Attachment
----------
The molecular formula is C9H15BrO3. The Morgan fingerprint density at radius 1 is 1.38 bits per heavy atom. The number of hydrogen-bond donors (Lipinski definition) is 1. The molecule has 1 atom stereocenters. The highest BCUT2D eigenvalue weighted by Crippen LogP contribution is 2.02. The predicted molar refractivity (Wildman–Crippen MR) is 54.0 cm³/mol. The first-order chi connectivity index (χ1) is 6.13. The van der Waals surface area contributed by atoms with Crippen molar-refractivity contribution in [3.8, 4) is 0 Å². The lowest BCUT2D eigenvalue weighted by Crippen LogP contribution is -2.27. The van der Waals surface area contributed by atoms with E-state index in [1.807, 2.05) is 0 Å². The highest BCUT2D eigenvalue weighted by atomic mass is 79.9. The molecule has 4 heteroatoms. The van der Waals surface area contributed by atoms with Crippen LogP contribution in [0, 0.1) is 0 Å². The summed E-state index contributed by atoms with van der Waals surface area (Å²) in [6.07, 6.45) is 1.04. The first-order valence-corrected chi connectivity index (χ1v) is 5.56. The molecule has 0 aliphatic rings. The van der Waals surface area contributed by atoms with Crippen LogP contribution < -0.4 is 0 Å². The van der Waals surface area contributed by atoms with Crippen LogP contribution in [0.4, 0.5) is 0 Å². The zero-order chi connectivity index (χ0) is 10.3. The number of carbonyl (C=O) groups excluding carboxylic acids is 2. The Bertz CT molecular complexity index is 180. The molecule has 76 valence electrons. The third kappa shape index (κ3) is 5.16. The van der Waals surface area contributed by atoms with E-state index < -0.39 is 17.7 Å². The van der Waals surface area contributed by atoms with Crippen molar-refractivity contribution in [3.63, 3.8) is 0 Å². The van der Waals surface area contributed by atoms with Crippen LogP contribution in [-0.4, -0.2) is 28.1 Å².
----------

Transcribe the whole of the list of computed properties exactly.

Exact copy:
The molecular formula is C9H15BrO3. The Morgan fingerprint density at radius 1 is 1.38 bits per heavy atom. The number of hydrogen-bond donors (Lipinski definition) is 1. The molecule has 1 atom stereocenters. The highest BCUT2D eigenvalue weighted by Crippen LogP contribution is 2.02. The predicted molar refractivity (Wildman–Crippen MR) is 54.0 cm³/mol. The first-order chi connectivity index (χ1) is 6.13. The van der Waals surface area contributed by atoms with Crippen molar-refractivity contribution in [3.8, 4) is 0 Å². The lowest BCUT2D eigenvalue weighted by Crippen LogP contribution is -2.27. The van der Waals surface area contributed by atoms with E-state index in [1.807, 2.05) is 0 Å². The highest BCUT2D eigenvalue weighted by atomic mass is 79.9. The molecule has 4 heteroatoms. The van der Waals surface area contributed by atoms with Crippen LogP contribution in [0, 0.1) is 0 Å². The summed E-state index contributed by atoms with van der Waals surface area (Å²) in [6.07, 6.45) is 1.04. The first-order valence-corrected chi connectivity index (χ1v) is 5.56. The molecule has 0 aliphatic rings. The van der Waals surface area contributed by atoms with Crippen LogP contribution < -0.4 is 0 Å². The van der Waals surface area contributed by atoms with Crippen LogP contribution in [0.4, 0.5) is 0 Å². The zero-order chi connectivity index (χ0) is 10.3. The number of carbonyl (C=O) groups excluding carboxylic acids is 2. The Bertz CT molecular complexity index is 180. The molecule has 76 valence electrons. The third kappa shape index (κ3) is 5.16. The van der Waals surface area contributed by atoms with E-state index < -0.39 is 17.7 Å². The van der Waals surface area contributed by atoms with Crippen molar-refractivity contribution in [3.63, 3.8) is 0 Å². The van der Waals surface area contributed by atoms with Crippen LogP contribution in [-0.4, -0.2) is 28.1 Å².